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July 2015

How Imaging Biomarkers Can Inform Clinical Trials and Clinical Practice in the Era of Targeted Cancer Therapy

Author Affiliations
  • 1Department of Radiology, Division of Nuclear Medicine and Molecular Imaging, Perelman School of Medicine of the University of Pennsylvania, Philadelphia
  • 2Department of Medicine, Division of Hematology/Oncology, Perelman School of Medicine of the University of Pennsylvania, Philadelphia
 

Copyright 2015 American Medical Association. All Rights Reserved. Applicable FARS/DFARS Restrictions Apply to Government Use.

JAMA Oncol. 2015;1(4):421-422. doi:10.1001/jamaoncol.2015.0667

Individualized therapy for patients with cancer, often termed personalized or precision medicine, has become an increasingly important topic with the recognition that tumors once classified solely by their tissue of origin consist of multiple genetically distinct subgroups. This ability to categorize tumors into small subgroups defined by molecular makeup can have an important impact on treatment approach because some tumors are driven by a molecular abnormality that can be targeted by specific drugs. Targeted therapies are available for tumors that express the estrogen receptor (ER) (tamoxifen, letrozole), HER2 (trastuzumab, pertuzumab), EGFR (gefitinib), the BCR-ABL fusion protein kinase (imatinib), the BRAF V600E protein kinase (vemurafenib), PD-1 ligands (pembrolizumab), and VEGF (bevacizumab), to name a few.

However, questions remain for how best to use these therapies. How can patients most likely to benefit from targeted therapy be easily and reliably identified? How should response be measured (especially because many targeted therapies are cytostatic)? Historically, these questions have been addressed by assaying tissue or serum biomarkers. However, molecular imaging offers several advantages as a cancer biomarker and is complementary to tissue sampling. Because imaging is noninvasive and nondestructive, it is capable of serial measurements of the same tissue over time, and it can be used to interrogate lesions that are difficult or impossible to safely biopsy. Imaging can also capture heterogeneity within individual lesions and across all lesions in a patient. In addition, imaging can reflect the local in vivo microenvironment of the tumor in an unperturbed state as well as in response to therapy, and in ways not adequately represented by in vitro assays.

Moving Beyond Standard Practice

Given these advantages, as well as an abundance of promising single-center data for new imaging biomarkers, one would expect to find a plethora of new imaging agents in use. Unfortunately, this is not the case, which raises the following question: Why have we not been able to move beyond standard practice, that is, 18F-fluorodeoxyglucose (FDG) positron emission tomography–computed tomography (PET-CT), in the application of molecular imaging to clinical trials and clinical practice?

1. We Have Not Had the Infrastructure to Handle Novel Imaging Biomarkers in Trials

Individual institutions are capable of running pilot studies, but definitive clinical trials require the involvement of multiple institutions, creating challenges due to complexities of radiotracer supply and regulations. In the United States, investigational new drug applications sponsored by the National Cancer Institute (NCI) will make multicenter non-FDG trials more feasible and will facilitate a hybrid commercial and/or academic supply of new radiotracers. In addition, NCI support of specialized imaging clinical trials organizations, such as the American College of Radiology Imaging Network (ACRIN) Experimental Imaging Science Committee, can help provide infrastructure for molecular imaging trials. In Europe, commercial/academic collaborations are already being used; for example the recent ZEPHIR trial used 89Zr-trastuzumab PET-CT to assay the HER2 status of tumors in patients with metastatic breast cancer and to predict response to HER2-targeted therapy.1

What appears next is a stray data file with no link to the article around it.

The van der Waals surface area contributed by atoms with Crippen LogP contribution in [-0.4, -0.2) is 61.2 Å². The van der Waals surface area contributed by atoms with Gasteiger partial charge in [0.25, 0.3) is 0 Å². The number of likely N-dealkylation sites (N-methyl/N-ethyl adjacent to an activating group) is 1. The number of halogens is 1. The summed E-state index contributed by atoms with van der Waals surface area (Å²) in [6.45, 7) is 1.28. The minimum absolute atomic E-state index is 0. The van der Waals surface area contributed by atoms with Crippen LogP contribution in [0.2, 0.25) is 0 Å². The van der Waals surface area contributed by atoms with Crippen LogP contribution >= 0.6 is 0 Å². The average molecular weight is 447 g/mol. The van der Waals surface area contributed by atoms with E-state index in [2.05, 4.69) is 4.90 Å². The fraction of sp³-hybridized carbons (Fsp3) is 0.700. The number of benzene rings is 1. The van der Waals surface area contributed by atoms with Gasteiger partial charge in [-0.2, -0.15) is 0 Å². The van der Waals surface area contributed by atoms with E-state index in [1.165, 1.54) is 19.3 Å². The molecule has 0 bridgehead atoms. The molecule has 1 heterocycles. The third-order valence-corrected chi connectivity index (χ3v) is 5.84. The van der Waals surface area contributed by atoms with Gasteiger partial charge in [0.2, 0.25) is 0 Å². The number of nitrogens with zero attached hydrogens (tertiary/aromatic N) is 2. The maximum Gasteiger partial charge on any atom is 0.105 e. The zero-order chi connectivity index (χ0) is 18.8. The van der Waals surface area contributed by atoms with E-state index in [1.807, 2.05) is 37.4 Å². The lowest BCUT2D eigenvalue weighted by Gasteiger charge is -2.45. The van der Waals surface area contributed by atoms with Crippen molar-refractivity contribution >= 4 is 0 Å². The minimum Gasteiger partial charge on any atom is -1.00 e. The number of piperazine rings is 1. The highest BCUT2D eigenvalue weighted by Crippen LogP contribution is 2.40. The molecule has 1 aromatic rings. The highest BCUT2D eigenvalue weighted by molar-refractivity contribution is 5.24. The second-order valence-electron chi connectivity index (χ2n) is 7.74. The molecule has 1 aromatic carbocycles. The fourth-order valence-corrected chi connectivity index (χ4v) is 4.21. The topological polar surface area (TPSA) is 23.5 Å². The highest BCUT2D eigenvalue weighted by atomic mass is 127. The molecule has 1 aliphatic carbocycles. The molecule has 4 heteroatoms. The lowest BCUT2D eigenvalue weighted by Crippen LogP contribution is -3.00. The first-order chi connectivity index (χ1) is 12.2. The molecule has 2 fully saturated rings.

2. We Have Not Considered the Costs of These Methods the Right Way

On the surface, imaging studies add cost to clinical trials; however, they can save considerable money in the long run by (1) selecting patients likely to benefit from the drug and (2) providing a unique measure of the pharmacodynamic properties of the drug in the tumor microenvironment. These factors make it possible for imaging biomarkers to increase the probability for success in a clinical trial and to evaluate efficacy more rapidly, thereby helping to avoid investment in ineffective therapies, and promote therapies that might otherwise have been declared a failure. This strategy requires that imaging biomarkers be used in early-phase trials.

One example of the benefits of imaging is the application of 18F-fluoromisonidazole (18F-FMISO), a hypoxia-specific radiotracer, to predict the effectiveness of tirapazamine, a drug that is cytotoxic to hypoxic cells, in patients with locally advanced squamous cell carcinoma of the head and neck.2 In the overall study, in which imaging was not used, there was no benefit from tirapazamine, and the trial results were negative. However, 18F-FMISO PET data obtained at one of the participating centers showed that patients with 18F-FMISO uptake benefited significantly from the addition of tirapazamine to chemoradiotherapy, whereas patients without hypoxic tumors detected by PET had no benefit. Similarly, a single-center study of patients with ER-positive metastatic breast cancer receiving salvage endocrine therapy showed that 18F-fluoroestradiol (FES) PET was able to identify a subset of up to 40% of patients with absent ER expression who were unlikely to respond to ER-directed therapy. These examples demonstrate the use of molecular imaging for patient selection for targeted therapy.3 A number of other molecular imaging agents exist that can also be used to measure regional therapeutic target expression and can be used for patient selection, including HER2, the progesterone receptor, and EGFR.4